Amin Maalouf

Translated by Catherine Temerson
11 September 2014
416 pages


‘We are, and always will be, wanderers who have lost their way . . .’

When a trunk of family letters gives Amin Maalouf the opportunity to trace his past, he finds himself – having never before asked questions – transfixed by the stories of his ancestors. Starting in the mountains of Lebanon and taking him across the sea to Havana, his history is one of restlessness and exile: of the search for identity, of dramatic emigrations, and of revolutions espoused in the dying years of the Ottoman Empire and beyond. The result is an exquisite memoir, a book that finds drama in the most personal of tales, pathos in the grandest of gestures, and an understanding that the most nomadic of families can also epitomize home.

‘Origins is many things: an introduction to Lebanon’s complex history, the end of Ottoman Empire through Arab eyes, and an intimate account of diasporic identity. Exquisitely tempered’ Independent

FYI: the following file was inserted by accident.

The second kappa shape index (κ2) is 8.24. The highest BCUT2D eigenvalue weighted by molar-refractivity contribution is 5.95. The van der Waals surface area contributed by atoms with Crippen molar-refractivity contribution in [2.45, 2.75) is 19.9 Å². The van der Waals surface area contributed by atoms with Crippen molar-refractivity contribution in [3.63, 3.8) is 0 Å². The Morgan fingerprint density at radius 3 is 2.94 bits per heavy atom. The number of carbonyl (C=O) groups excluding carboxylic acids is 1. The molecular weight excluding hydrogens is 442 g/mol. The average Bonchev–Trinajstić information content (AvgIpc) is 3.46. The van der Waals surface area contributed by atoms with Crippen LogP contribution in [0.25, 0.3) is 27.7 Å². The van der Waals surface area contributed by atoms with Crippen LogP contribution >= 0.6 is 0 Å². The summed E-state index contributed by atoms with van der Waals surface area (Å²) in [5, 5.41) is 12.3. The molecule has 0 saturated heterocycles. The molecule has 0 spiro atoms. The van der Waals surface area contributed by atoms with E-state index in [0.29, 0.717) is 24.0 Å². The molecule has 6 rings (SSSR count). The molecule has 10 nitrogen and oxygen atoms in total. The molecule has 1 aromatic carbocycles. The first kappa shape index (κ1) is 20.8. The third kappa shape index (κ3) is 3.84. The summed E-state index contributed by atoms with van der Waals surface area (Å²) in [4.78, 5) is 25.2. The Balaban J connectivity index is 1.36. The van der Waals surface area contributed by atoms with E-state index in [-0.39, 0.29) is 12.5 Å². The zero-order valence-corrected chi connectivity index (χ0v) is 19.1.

‘Maalouf’s far-seeing and hospitable worldview is presided over, like that of his grandfather, by “the angel of reason”, and in Origins he tells a story he has painstakingly salvaged just in time’ Daily Telegraph

‘Maalouf has a novelist’s ear for language and an historian’s eye for detail: they have combined to create a masterpiece which can only help to further understanding of our complicated times’ Tablet